A Czar’s Half-Life

President Bush has made one of the most curious, perhaps even baffling, appointments in recent memory, anointing three-star Lt. Gen. Douglas E. Lute as the administration’s "war czar," to have direct control, perhaps even operational control, over the wars in Iraq and Afghanistan. It’s tough to figure what it’s all about.

Is this is a relatively sincere attempt to improve the way those wars are being conducted, just another meaningless gesture, an abdication of the commander-in-chief responsibility to an underling, a move toward putting in somebody not afraid to speak truth to power, or a way to deflect attention and accountability from himself and make poor Gen. Lute the fall guy for the eventual failure, at least in Iraq, where failure was predestined from the moment an invasion that was a blatant act of unprovoked aggression was undertaken on the basis of information that most informed observers had good reason to believe way back then was false or manufactured?

Naturally, I’m inclined toward the latter explanation, but it’s just possible that other elements play into it.

It’s interesting to note that Gen. Lute was chosen only after at least five other retired four-stars turned down the job. Retired Army Gen. Jack Keane, one of the writers of the escalation plan that was modified into the "surge," turned down the job. Retired Marine Gen. John J. "Jack" Sheehan, also let it be known he wasn’t interested, saying publicly, "The very fundamental issue is, they don’t know where the hell they’re going .. So rather than go over there, develop an ulcer and eventually leave, I said, ‘No.’"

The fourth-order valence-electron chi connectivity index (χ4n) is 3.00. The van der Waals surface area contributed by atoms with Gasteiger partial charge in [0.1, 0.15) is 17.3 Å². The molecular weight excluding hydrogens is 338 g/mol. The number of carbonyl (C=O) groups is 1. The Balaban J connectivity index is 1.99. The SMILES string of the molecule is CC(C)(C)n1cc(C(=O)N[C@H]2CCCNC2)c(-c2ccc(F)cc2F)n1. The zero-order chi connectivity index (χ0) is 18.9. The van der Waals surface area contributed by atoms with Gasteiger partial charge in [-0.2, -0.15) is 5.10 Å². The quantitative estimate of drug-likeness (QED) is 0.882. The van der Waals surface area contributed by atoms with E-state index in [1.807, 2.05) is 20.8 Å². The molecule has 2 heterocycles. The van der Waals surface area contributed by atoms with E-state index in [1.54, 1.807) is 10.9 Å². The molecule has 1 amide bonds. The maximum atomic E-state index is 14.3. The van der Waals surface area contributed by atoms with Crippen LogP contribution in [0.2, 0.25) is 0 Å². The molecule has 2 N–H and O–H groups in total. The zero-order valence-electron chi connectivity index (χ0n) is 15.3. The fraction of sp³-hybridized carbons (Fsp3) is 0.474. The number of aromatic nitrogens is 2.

Gen. Lute, who by all accounts is talented and willing to buck superiors when he thinks he knows better and is currently chief operations officer on the Joint Chiefs of Staff, turns out to have been a critic of the "surge" strategy in internal discussions before the policy was announced. Back in January 2006 he said, on the Charlie Rose show, that he wanted "to see a smaller, lighter, less prominent U.S. force in Iraq, to reduce Iraqi concerns about the U.S. occupation and to avoid a "dependency syndrome" on the part of the Iraqi government. In August 2005 he told the Financial Times, "You simply have to let the Iraqis step forward. You have to undercut the perception of occupation in Iraq."

Of course, it would be better to undercut the reality rather than just the perception of occupation in Iraq by ending the occupation, but someone with those views is unlikely to be named "war czar" by this president.

So what’s going on? Is President Bush, who has made a career of ignoring seasoned military advisers, finally putting in somebody who is likely to listen and take them seriously? Is he abdicating his own position as the "decider?"

Well, the latter doesn’t seem likely. Despite the informal title of "war czar," which would seem to imply a great deal of power, Gen. Lute institutionally will be a deputy national security adviser, working in Stephen Hadley’s office, but he will have the title of assistant to the president and his own staff. He is expected to spend the morning talking to generals and diplomats in the field, then brief Dubya, then spend the afternoon fixing the problems identified in the morning.